“Sumeida’s Song: Giving Operatic Voice to Revolution in Egypt”






“Egypt is heading towards civil war”, composer Mohammed Fairouz plainly states in discussion of his opera, Sumeida’s Song, which premiered at the Prototype Festival in SoHo. Civil war is perhaps too strong a word to describe the current state of affairs in Egypt, but few would argue with Fairouz that the country is going, in his words, in “a particularly bad direction.”

After a series of electoral victories, Egypt’s ruling Muslim Brotherhood effectively spent the final months of 2012 fast-tracking drastic changes to the constitution that many seculars, liberals, and democratic activists believe provide inadequate protection for women, religious minorities, and other groups, while laying the groundwork for implementation of Sharia law in the country (“Sharia law in Egypt?” Fairouz asks plaintively, before giving in to nervous laughter. “I mean, it’s not Saudi Arabia, it’s Egypt!”).

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Watch the Throne: The Moroccan Monarchy’s Mic Check

miccheckThis July Morocco celebrated Throne Day, in celebration of King Mohammed VI’s ascension to the throne thirteen years ago. He seems to have much to celebrate; time and again, the crown asserts itself as secure against threats large and small. What has been the Moroccan monarchy’s secret to maintaining power in a post-Bouazizi world, when other Arab rulers find themselves bewildered and deposed?

So far, the will of Morocco’s people. Though dissent is very real, it often seems that a majority of Moroccans view a majority of the king’s actions, even the most brutal, as valid. They respect the king’s right to reign. Even during the peak of Morocco’s Years of Lead, characterized by the last king’s violent suppression of dissent, the monarchy has enjoyed—and has certainly enforced by all means necessary—a fairly genuine, fairly unwavering popular support. The current king’s grandfather restored self-rule to Morocco by claiming his throne against the French colonial will. The king is not only an enduring symbol of anticolonialsm, but also of a healthy relationship with Western powers, a relationship of equals in the neocolonial era.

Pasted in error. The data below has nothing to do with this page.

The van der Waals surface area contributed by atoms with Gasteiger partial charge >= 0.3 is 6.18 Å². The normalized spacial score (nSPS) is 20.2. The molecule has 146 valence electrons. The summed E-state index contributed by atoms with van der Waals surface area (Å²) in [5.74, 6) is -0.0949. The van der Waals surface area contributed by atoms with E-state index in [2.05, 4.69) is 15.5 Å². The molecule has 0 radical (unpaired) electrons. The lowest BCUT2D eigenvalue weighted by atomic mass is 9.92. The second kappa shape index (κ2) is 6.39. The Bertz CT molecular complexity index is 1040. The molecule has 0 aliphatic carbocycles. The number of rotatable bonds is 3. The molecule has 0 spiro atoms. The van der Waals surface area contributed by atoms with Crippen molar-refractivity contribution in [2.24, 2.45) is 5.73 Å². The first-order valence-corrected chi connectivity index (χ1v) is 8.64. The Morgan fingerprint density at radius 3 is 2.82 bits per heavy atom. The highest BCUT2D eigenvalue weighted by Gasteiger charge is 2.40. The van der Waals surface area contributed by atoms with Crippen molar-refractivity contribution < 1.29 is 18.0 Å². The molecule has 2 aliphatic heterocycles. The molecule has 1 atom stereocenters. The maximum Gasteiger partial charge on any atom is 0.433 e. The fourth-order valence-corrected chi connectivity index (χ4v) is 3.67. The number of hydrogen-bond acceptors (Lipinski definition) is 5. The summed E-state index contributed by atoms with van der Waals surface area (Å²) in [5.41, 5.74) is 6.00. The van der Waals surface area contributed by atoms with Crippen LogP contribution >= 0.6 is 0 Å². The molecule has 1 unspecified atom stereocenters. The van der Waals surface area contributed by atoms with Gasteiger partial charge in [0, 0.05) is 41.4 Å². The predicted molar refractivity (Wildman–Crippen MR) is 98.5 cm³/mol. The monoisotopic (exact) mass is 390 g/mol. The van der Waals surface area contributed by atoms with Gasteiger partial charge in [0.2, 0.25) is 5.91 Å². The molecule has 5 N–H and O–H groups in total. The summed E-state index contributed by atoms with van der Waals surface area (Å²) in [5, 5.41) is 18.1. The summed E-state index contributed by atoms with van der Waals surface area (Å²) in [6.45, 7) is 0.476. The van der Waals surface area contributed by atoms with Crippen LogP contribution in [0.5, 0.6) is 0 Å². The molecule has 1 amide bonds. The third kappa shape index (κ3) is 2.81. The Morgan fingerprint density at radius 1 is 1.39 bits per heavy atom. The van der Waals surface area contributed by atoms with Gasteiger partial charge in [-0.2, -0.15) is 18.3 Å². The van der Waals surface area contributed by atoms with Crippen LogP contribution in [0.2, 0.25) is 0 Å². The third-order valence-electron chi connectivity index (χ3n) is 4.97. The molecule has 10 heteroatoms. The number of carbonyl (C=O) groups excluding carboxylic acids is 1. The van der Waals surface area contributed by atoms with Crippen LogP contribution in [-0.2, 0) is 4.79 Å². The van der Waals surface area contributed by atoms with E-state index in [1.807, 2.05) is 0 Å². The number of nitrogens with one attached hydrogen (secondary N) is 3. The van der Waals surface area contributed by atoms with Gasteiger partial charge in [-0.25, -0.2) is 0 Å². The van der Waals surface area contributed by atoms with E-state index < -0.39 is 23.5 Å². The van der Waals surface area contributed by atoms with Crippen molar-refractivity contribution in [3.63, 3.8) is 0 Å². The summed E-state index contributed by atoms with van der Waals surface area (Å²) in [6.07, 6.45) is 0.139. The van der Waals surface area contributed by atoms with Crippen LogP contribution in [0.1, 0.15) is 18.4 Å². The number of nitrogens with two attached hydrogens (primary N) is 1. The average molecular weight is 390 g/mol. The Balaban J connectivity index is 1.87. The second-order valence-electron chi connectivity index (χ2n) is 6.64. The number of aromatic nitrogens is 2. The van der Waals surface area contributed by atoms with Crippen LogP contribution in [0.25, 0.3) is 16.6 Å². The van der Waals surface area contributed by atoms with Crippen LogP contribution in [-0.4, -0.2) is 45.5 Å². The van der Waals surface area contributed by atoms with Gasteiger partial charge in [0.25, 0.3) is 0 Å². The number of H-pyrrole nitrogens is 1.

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Global Unrest Ushers in New Crises of Representation: Assessing the Present and Future of Area Studies

tunis_03292012_2The global wave of protests presently underway has ushered in a new crisis in the interdisciplinary field of area studies. The Arab Spring in particular has sounded an alarming wake-up call, leading many to challenge the relevance of modalities and methods currently employed within area studies. There is an existentialist quality underpinning this crisis, as scholars question how their personal subjectivities and academic training may be employed in a more constructive, responsible manner.

Although it is a relatively new field, this is not area studies’ first moment of crisis. As the United States rose to superpower status in the aftermath of World War II, area studies began to emerge as a field through which the government could cultivate regional “experts” to perform military and intelligence missions in areas deemed critical to Washington’s interests. Throughout the Cold War, dubious ties of many leading area studies scholars and departments with governmental and military agencies (ranging from the Central Intelligence Agency to the Department of Defense) were exposed. Many resulting issues of transparency and ethics, in terms of the often-ambiguous relationship between politics and academics, remain unresolved today. Continue reading Global Unrest Ushers in New Crises of Representation: Assessing the Present and Future of Area Studies